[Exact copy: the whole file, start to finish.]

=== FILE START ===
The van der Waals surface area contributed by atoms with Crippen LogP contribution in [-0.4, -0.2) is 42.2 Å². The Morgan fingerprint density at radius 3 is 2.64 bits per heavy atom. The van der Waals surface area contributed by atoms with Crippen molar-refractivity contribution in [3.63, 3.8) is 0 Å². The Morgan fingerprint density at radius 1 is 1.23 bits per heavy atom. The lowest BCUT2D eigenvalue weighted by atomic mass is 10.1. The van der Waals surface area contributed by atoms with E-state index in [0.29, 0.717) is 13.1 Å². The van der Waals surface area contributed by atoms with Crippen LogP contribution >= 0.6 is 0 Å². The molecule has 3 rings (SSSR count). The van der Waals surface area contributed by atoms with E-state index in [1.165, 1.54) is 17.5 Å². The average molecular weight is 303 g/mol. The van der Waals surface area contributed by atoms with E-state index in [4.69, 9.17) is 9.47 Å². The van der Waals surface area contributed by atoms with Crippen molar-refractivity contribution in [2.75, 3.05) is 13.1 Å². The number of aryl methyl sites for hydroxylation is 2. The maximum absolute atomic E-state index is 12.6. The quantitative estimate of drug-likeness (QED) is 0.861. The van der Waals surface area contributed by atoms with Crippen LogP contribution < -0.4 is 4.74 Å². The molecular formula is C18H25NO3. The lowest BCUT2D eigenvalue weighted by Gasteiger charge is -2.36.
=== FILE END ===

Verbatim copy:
The van der Waals surface area contributed by atoms with Crippen LogP contribution in [-0.4, -0.2) is 42.2 Å². The Morgan fingerprint density at radius 3 is 2.64 bits per heavy atom. The van der Waals surface area contributed by atoms with Crippen molar-refractivity contribution in [3.63, 3.8) is 0 Å². The Morgan fingerprint density at radius 1 is 1.23 bits per heavy atom. The lowest BCUT2D eigenvalue weighted by atomic mass is 10.1. The van der Waals surface area contributed by atoms with E-state index in [0.29, 0.717) is 13.1 Å². The van der Waals surface area contributed by atoms with Crippen LogP contribution >= 0.6 is 0 Å². The molecule has 3 rings (SSSR count). The van der Waals surface area contributed by atoms with E-state index in [1.165, 1.54) is 17.5 Å². The average molecular weight is 303 g/mol. The van der Waals surface area contributed by atoms with E-state index in [4.69, 9.17) is 9.47 Å². The van der Waals surface area contributed by atoms with Crippen molar-refractivity contribution in [2.75, 3.05) is 13.1 Å². The number of aryl methyl sites for hydroxylation is 2. The maximum absolute atomic E-state index is 12.6. The quantitative estimate of drug-likeness (QED) is 0.861. The van der Waals surface area contributed by atoms with Crippen LogP contribution < -0.4 is 4.74 Å². The molecular formula is C18H25NO3. The lowest BCUT2D eigenvalue weighted by Gasteiger charge is -2.36.